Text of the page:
After the war, demand declined sharply and farmers began to look for other uses for the plant and its products. Rapeseed oil extracts were first put on the market in 1956–1957 as food products, but these suffered from several unacceptable characteristics. Rapeseed oil had a distinctive taste and a disagreeable greenish colour due to the presence of chlorophyll. It also contained a high concentration of erucic acid. Experiments on animals have pointed to the possibility that erucic acid, consumed in large quantities, may cause heart damage, although Indian researchers have published findings that call into question these conclusions and the implication that the consumption of mustard or rapeseed oil is dangerous.910111213 Feed meal from the rapeseed plant also was not particularly appealing to livestock, due to high levels of sharp-tasting compounds called glucosinolates, and they would not eat it.
A variety developed in 1998 is considered to be the most disease- and drought-resistant Canola variety of rapeseed to date. This and other recent varieties have been produced by using genetic engineering. In 2011 26% of the acres sown were genetically modified (biotech) canola.14
Canola was originally a trademark, but is now a generic term for edible varieties of rapeseed oil in North America and Australia. In Canada, an official definition of canola is codified in Canadian law.15
Rapeseed was once considered a specialty crop in Canada, but Canola now has become a major American cash crop. Canada and the United States produce between 7 and 10 million tonnes of canola seed per year. Annual Canadian exports total 3 to 4 million tonnes of the seed, 800,000 tonnes of canola oil and 1 million tonnes of canola meal. GM canola may not be grown in jurisdictions that have not approved GMOs. Within the United States, 90% of the canola crop is grown in North Dakota.16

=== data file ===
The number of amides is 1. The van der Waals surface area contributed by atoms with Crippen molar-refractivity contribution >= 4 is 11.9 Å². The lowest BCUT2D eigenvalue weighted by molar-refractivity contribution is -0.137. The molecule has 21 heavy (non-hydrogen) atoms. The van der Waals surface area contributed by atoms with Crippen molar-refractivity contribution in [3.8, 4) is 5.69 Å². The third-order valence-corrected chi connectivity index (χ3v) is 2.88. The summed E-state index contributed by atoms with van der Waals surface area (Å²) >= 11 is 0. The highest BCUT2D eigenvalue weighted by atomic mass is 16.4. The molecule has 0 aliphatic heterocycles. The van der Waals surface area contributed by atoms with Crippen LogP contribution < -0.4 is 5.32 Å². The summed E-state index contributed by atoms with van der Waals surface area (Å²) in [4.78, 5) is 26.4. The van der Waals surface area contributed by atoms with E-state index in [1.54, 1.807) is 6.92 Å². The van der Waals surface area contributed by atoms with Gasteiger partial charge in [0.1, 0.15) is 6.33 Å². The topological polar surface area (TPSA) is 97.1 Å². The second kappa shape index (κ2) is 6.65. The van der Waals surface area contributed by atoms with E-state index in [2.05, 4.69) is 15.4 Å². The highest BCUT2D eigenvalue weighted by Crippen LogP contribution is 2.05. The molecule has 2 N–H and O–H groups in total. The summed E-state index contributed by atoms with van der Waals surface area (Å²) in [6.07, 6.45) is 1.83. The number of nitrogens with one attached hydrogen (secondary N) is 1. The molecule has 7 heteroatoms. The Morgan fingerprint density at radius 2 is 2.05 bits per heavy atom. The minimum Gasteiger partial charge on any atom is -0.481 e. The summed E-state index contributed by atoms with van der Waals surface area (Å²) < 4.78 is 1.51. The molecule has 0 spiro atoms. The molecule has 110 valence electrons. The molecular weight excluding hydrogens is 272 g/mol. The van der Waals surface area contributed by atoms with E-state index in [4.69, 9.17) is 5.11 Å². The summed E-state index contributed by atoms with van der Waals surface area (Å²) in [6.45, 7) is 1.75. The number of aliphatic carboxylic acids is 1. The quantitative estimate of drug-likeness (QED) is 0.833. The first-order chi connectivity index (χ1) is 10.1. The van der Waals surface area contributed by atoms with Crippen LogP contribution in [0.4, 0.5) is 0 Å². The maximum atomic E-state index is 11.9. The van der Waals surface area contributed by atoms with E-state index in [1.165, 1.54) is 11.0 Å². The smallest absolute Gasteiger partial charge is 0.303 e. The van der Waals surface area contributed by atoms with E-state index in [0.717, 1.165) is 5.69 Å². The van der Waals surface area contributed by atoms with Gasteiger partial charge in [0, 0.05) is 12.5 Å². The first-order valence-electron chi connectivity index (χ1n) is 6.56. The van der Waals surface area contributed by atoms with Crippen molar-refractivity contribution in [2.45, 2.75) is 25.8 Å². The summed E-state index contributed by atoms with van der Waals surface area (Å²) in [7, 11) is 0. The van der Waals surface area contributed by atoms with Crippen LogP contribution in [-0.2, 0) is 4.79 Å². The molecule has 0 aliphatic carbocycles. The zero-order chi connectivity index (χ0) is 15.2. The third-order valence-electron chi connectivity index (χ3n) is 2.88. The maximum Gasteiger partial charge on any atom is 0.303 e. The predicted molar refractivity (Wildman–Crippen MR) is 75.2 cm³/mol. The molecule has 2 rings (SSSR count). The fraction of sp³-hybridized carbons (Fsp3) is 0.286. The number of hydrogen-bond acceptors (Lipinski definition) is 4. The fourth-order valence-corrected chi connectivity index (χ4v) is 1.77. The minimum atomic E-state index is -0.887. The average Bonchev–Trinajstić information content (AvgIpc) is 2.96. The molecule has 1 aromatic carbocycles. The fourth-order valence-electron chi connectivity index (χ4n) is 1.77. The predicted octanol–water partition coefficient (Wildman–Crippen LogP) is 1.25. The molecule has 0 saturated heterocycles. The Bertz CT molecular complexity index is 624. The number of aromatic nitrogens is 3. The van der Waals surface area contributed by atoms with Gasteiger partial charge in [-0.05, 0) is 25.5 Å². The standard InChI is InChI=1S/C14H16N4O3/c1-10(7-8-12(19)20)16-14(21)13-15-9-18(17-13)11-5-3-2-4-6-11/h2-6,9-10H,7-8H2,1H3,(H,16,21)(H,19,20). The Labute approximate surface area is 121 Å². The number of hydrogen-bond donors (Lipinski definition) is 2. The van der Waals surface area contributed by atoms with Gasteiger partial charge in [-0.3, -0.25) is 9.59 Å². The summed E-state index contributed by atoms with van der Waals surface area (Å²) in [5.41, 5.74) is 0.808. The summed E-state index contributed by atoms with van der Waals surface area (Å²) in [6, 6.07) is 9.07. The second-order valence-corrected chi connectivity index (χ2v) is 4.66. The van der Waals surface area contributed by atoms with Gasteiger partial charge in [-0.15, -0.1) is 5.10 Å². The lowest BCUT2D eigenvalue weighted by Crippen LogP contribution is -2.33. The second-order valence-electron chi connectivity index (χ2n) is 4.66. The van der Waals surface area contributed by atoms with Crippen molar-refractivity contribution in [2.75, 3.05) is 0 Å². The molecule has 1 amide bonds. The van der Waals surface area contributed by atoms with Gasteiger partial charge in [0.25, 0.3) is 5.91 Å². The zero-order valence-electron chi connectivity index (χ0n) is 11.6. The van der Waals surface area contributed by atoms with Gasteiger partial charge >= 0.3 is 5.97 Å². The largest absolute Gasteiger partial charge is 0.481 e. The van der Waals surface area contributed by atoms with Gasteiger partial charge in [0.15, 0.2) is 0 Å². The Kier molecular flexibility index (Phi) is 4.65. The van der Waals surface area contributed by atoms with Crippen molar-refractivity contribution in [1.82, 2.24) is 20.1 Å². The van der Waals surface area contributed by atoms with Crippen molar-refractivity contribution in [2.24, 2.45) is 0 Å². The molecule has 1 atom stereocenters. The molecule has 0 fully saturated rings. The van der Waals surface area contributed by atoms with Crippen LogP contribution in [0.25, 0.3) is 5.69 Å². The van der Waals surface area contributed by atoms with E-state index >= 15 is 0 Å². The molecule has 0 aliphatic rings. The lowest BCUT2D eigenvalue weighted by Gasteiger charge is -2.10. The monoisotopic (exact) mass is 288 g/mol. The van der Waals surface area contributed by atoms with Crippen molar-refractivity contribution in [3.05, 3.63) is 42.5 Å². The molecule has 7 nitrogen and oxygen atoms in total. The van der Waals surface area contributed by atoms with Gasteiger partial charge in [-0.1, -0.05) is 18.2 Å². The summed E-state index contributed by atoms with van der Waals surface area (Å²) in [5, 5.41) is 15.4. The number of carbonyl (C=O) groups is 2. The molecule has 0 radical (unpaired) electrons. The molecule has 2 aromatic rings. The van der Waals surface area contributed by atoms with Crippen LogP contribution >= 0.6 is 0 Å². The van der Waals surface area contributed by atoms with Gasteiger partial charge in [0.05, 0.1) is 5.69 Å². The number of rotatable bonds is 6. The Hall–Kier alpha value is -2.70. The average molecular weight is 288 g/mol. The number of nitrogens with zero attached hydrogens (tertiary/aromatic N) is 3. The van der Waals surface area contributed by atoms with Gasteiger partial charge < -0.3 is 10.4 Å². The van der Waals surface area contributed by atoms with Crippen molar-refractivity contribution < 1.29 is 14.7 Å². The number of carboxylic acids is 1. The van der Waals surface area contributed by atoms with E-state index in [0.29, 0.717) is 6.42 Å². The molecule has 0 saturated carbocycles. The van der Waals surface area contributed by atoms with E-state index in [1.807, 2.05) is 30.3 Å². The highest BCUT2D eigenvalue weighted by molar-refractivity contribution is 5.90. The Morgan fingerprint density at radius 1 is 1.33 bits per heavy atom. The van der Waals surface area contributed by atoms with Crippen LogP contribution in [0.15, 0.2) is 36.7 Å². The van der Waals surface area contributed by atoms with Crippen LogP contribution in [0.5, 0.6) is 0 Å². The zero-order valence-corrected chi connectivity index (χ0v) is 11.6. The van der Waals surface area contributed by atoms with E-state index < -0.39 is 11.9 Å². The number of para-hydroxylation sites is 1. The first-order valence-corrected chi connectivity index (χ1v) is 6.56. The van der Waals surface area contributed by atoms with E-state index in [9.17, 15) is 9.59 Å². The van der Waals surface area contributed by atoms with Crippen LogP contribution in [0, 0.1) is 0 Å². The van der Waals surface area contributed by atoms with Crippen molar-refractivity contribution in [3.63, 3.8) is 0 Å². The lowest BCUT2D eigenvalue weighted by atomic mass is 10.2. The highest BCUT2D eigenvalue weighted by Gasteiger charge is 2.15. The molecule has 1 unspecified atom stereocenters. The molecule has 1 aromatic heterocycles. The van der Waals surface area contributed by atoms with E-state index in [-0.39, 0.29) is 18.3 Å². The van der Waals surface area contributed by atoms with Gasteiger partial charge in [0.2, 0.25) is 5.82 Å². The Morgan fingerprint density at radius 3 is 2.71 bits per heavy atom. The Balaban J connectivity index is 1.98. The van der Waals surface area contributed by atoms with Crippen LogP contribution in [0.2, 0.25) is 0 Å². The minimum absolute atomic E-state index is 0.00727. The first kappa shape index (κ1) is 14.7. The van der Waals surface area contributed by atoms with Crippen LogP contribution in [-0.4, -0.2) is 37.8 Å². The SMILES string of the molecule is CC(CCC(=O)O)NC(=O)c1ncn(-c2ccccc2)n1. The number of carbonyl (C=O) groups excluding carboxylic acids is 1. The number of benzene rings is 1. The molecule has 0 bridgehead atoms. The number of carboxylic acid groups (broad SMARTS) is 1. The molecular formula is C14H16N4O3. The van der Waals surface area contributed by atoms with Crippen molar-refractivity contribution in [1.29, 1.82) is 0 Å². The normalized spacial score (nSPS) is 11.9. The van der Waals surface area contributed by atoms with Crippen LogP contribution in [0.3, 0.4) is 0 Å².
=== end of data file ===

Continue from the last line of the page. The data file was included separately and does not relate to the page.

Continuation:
Rapeseed is the highest-producing oil-seed crop in the USA. An Oregon State University researcher has determined that growing winter for hybrid Canola seed appears possible in central Oregon, USA, but the state prohibits it from being grown in Deschutes, Jefferson, and Crook counties because it may attract bees away from specialty seed crops such as carrots, which require bees for pollination. The rapeseed blossom is a major source of nectar for honeybees.